Warning: Mostly a brain dump ahead.
In most of my career as a Software Engineer I've worked with Drupal, a decent and fairly widespread Content Management System. I started working with it during Google's Summer of Code and I fell in love with it. Or perhaps, I didn't fall in love so much with Drupal, but rather the Drupal community.
Falling Out of Love
However, as time has gone on and as I've worked with Drupal professionally I've come to dislike it more and more. I've seen Drupal sites in every state imaginable from squeaky clean to incredibly broken. Usually, they're incredibly broken.
Unfortunately, the likelihood of reducing Drupal's complexity is slim to none. Here's why.
Drupal is built atop the venerable PHP programming language, which has been alive and kicking since 1994. PHP is ubiquitous, and powers a large swathe of the web including Facebook, Wordpress (and it's main deployment, wordpress.com), and Wikipedia among many others.
Despite it's ubiquity, PHP relies on a model of execution that's dangerously outdated, the forking model.
What happens when a browser makes a request to a webserver that's running PHP?
Let's break it down.
- Request is initiated by the client
- Webserver (typically Apache or Nginx) processes request
- Webserver notes that the request is to a PHP extension and creates a new PHP process (or selects one from a pool of already running procceses)
- PHP file is processed and code is executed
- Output is handed back to the webserver and execution is completed
- Output is sent back to the client by the webserver
It's a simple model, and on it's surface it's just fine. But there is a problematic detail in all of this. The lifetime of a PHP web application is a single request. Even if resources span the entire lifetime of an application, they need to be set up and torn down with every single request.
This model becomes problematic when doing a number of differents tasks.
- Queue based processing
- Scheduled jobs
- Real-time applications
- Batch Processing
Caching in the traditional sense isn't done by Drupal, rather output results are stored in the site's database. There is no backend process that can be used to consume items out of a queue. By the same token, without background processes, there isn't an easy way to set up scheduled jobs. With large memory overhead, and the inefficiency of setup and teardown, it's difficult to do realtime applications. With search, long running and sophisticated cache warming systems are necessary to help maintain performance. Since there is no way to distribute a workload over time, Drupal resorts to an incredibly nasty hack to process jobs in bulk.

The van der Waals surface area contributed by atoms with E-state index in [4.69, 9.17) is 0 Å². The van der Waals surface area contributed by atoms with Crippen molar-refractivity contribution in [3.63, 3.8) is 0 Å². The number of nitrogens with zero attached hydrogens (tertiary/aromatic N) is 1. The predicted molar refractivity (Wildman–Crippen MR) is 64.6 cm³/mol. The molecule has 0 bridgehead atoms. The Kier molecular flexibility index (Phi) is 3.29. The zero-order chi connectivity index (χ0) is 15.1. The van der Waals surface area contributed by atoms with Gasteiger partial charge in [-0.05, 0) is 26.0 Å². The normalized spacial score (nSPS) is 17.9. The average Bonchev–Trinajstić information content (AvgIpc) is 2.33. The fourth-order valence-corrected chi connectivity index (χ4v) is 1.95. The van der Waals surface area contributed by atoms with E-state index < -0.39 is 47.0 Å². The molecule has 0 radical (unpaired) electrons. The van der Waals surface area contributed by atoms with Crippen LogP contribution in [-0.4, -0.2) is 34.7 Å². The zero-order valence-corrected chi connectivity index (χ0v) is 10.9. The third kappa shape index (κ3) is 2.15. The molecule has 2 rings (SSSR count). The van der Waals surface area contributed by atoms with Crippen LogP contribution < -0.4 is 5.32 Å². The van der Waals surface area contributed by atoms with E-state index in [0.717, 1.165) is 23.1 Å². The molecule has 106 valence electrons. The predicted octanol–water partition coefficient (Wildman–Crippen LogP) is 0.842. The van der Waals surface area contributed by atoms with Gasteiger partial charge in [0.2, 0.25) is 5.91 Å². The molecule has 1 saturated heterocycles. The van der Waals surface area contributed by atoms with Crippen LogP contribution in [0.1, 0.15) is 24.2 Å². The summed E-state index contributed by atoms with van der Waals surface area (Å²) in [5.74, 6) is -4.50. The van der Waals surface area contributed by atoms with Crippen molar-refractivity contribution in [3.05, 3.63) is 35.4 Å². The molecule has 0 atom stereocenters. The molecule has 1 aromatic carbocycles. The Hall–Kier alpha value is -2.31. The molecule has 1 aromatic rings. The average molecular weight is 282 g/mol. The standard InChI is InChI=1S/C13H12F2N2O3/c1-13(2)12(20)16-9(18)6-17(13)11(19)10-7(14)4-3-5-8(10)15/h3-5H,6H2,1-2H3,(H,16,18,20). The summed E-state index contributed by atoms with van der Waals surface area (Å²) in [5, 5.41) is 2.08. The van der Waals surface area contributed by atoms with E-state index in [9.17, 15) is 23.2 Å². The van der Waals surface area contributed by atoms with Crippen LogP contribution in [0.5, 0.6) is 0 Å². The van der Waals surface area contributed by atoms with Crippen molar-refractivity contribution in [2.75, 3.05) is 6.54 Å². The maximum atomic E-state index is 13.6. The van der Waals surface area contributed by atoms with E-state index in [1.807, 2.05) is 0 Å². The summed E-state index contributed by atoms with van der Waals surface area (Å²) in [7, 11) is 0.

It isn't that these systems are bad to have in and of themselves. It's that they're built on top of a model which can't easily support them in the first place. It inherently increases the complexity of tasks that otherwise have known solutions. This means that for any site or application of reasonable complexity, Drupal needs to be married with an array of other systems.
If the batteries included are faulty ones, it's questionable as to why they are included in the first place.
There's a certain dichotomy in that Drupal exists for your small website that gets very little traffic and for which the batteries are included. While at the same time, it exists to serve incredibly high traffic sites that the included batteries can't function for, but can hopefully be swapped out.
Unforunately, the model provided by PHP is again one which prevents us from easily transitioning between these two use cases.
For instance, a high traffic site that wants to use memcached for high performance caching needs to set it up, and while it isn't necessary for a small site, it certainly doesn't hurt either. But there isn't an easy way to create an embedded in memory cache in Drupal.
Instead, we're stuck maintaing systems which are used by default for small sites that inevitably need to be swtiched out for components that operate better, but are more difficult to set up.
Modularity is a great thing, and Drupal has a thriving ecosystem of modules. This is again hobbled by how PHP operates.
In order to service a request, Drupal will need to load every single module in order to determine what should be run. While Opcode Caching offsets the performance penalty of this, it causes issues with high memory consumption. Modules load regardless of their use, and as things stand unless their is a way to target their loading this will continue.
Bolt On Culture
Coupled with module madness, Drupal lives in a world of Bolt On Culture. Rather than creating useful and well defined system with which sites can be built, people seek to find the module that will solve their problems in the shortest amount of time possible.
This leads to sites and applications that often have at least 100 modules enabled and a system which becomes difficult to understand or reason about.
Instead of a system that is organized and orchestrated together, it's code pulling in 10 different directions and each doing it's own thing.
To a certain degree, it's a fact of life driven by budget pressures. By it has a high ongoing cost of maintenance.
Changing the Status Quo
As long as Drupal is tied to the PHP model of execution it will continue to suffer these issues. But with a massive legacy codebase, it's difficult to see how that change will happen.